Monday, 6 June 2016

Downy Emeralds

With the coming of June I'm now firmly in summer mode which means flowers and insects. With this in mind when I saw reports of one or more Downy Emeralds dragonflies just down the road in Abingdon at Barton Fields NR it very much piqued my interest. Now, as part of my quest to tick off all the UK dragonfly species I'd already seen Downy Emerald before at Warren Heath (see here for write-up). However it had only been a brief view and I'd never seen on in Oxfordshire before (not that I do a county odonata list) so it seemed rude not to pop down and pay it a visit. Of course the weather has been far from ideal for insects so far with a remarkably cold wind and low cloud making it feel anything but like June but this Sunday suddenly the weather flipped into warm mode and it was forecast to be warm and sunny all week. Needing no further excuse, after lunch I went on the short trip down to Abingdon with my (now nearly ten year old) son L in tow to see what we could find.

I'd visited this location last year (see here) to see the Variable Damselflies that had been newly discovered there so I knew the layout already and soon we were turning off the main path towards the small narrow lake that adjoins the Thames here. I scoured the area where the Variables were last year but then it had been very wet and flooded and in the one hot spot there had been loads of them. This time, it was dry and I didn't see a single damselfly at all. Not to worry, they weren't the main target today and we made our way on to the lake itself.

It didn't take us long to find our quarry: we worked our way along the lake stopping at each opening in the vegetation (which I think had been cut out for fishing purposes) and towards the eastern end we had our first views of a shiny Downy Emerald as it came up and patrolled the gap in the reeds before it shot off elsewhere again. We then passed a very pleasant hour and a half working our way along the bank looking out for occasional views of the Downy Emerald as well as the odd Hairy Dragonfly and a stubby little Four-spotted Chaser. In addition there were moderate numbers of Azure, Common Blue and Blue-tailed Damselflies along the bank and out in the middle I could see quite a few Red-eyed Damselflies patrolling low over the water. We also spotted a large bat (a Noctule?) flying around over the lake in broad daylight - very strange! L amused himself with my point-and-shoot macro camera taking lots of photos of the various bugs that he found whilst I tried in vain to get a photo of the Downy Emerald - a species which is notorious for rarely settling.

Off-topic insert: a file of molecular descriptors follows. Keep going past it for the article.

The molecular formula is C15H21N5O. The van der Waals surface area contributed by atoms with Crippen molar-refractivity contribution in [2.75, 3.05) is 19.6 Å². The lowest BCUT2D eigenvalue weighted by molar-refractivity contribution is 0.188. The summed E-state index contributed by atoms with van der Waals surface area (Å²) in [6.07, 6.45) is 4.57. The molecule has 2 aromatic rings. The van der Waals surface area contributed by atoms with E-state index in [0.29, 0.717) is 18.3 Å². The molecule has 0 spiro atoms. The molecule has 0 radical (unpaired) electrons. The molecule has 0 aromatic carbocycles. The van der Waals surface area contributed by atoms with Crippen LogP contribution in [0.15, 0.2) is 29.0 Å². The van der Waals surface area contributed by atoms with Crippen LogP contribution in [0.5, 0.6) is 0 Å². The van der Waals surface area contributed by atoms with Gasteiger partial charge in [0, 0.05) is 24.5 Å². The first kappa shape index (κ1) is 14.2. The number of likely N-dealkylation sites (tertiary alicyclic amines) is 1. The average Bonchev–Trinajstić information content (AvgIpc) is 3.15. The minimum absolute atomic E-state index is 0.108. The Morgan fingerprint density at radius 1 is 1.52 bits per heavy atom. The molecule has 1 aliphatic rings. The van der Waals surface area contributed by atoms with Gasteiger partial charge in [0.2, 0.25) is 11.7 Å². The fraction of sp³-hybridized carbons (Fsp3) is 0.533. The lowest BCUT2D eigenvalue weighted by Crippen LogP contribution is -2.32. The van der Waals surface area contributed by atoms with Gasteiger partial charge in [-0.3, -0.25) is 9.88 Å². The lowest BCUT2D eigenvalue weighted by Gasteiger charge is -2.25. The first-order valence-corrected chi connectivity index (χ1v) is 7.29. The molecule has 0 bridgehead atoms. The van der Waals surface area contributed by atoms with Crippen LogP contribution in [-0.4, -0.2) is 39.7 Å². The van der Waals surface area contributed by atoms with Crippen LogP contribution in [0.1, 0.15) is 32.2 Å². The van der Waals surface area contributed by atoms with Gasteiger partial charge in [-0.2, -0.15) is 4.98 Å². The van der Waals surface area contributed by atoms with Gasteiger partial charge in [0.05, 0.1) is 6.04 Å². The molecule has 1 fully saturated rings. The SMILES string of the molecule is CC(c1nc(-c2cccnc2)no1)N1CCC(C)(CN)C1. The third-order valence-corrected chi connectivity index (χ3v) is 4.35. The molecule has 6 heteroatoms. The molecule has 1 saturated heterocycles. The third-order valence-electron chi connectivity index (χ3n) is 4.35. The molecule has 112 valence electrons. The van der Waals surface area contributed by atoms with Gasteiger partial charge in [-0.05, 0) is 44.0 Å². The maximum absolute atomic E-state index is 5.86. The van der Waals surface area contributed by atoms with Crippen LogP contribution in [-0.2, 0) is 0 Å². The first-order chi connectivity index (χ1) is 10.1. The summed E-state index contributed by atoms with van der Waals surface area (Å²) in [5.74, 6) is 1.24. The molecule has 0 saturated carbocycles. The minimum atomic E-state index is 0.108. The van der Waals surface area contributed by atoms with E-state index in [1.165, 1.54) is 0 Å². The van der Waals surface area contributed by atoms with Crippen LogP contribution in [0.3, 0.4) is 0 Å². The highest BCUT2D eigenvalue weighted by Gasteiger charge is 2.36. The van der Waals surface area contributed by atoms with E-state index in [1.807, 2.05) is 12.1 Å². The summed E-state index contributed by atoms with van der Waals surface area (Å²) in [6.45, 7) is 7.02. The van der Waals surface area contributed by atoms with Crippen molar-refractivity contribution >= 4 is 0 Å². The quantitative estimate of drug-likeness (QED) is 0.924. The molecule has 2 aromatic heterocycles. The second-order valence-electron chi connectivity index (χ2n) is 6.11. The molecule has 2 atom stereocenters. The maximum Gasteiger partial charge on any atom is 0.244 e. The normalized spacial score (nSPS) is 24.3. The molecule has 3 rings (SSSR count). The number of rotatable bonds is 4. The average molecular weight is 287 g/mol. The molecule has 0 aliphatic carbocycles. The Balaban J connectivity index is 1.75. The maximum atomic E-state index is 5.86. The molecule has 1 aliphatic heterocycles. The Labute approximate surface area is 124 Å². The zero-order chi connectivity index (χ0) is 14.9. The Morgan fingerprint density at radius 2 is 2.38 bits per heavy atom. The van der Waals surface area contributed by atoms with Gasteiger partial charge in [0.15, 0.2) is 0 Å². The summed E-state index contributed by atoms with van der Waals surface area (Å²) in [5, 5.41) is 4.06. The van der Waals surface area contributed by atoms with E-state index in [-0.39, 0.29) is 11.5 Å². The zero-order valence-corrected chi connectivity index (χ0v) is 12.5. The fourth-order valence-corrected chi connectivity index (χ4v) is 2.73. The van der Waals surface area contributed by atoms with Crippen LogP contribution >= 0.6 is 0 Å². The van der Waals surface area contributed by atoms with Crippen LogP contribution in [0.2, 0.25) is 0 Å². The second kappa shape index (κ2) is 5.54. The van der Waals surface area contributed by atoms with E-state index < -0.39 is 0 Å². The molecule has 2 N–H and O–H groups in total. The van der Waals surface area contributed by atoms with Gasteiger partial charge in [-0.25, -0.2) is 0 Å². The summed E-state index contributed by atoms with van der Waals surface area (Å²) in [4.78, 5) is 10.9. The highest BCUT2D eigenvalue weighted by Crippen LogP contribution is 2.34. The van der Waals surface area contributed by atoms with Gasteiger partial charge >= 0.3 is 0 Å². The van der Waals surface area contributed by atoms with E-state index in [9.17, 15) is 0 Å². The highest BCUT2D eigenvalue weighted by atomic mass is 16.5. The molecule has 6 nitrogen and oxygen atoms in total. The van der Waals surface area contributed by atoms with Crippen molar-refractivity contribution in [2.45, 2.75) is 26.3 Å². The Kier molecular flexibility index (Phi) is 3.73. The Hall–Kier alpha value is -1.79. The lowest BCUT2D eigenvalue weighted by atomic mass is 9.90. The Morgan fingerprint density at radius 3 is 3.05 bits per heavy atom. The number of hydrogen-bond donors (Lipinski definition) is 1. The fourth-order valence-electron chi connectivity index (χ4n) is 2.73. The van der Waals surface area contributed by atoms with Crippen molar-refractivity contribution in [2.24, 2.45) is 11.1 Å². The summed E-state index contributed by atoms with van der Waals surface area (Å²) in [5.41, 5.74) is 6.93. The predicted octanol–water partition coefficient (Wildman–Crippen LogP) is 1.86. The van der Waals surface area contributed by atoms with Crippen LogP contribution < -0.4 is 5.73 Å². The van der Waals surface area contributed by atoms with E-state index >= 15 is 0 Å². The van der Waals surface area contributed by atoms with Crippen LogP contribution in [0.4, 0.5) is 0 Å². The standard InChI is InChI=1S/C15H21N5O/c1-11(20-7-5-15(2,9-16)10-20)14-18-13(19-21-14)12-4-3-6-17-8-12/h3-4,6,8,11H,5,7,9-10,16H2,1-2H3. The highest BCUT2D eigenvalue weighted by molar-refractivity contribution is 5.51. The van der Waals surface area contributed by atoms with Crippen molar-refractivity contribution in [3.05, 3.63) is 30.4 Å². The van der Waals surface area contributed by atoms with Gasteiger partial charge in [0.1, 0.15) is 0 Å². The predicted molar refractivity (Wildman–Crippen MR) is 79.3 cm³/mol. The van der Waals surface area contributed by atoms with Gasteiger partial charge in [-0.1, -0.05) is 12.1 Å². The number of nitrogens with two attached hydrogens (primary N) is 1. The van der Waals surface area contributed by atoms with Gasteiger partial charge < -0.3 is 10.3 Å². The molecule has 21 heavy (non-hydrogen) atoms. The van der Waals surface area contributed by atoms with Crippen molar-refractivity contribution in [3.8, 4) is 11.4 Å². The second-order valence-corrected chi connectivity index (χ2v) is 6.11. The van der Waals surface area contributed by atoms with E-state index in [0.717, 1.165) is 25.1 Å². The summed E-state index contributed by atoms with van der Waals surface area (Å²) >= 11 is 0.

Azure Damselfly
Black-headed Cardinal Beetle
We eventually homed in on a hot spot right at the eastern end where a large flat piece of wood had been laid out in the reeds to make a sort of platform. Here we saw that there were in fact two Downy Emeralds and we had lots of fun trying to get a flight shot though my bridge camera is particularly bad at this so in the end I resorted to video and managed a record-shot grab of one in flight.

Video grab of a Downy Emerald in flight
Eventually one of the Downies headed over to a nearby tree where, miracle of miracles, it did actually settle briefly and I managed a record shot of it though it was rather distant.

Settled in a tree

After a while L started to get tired and so we headed back to the car and on the way home we stopped off for ice cream before returning to Casa Gnome where I rewarded myself with a nice cup of tea.

These days I never miss an opportunity to learn more about any interesting flora I might spot. Apparently this is Reed Canary-Grass (with some Greater Pond Sedge in amongst it)

Welted Thistle
Hairy Tare

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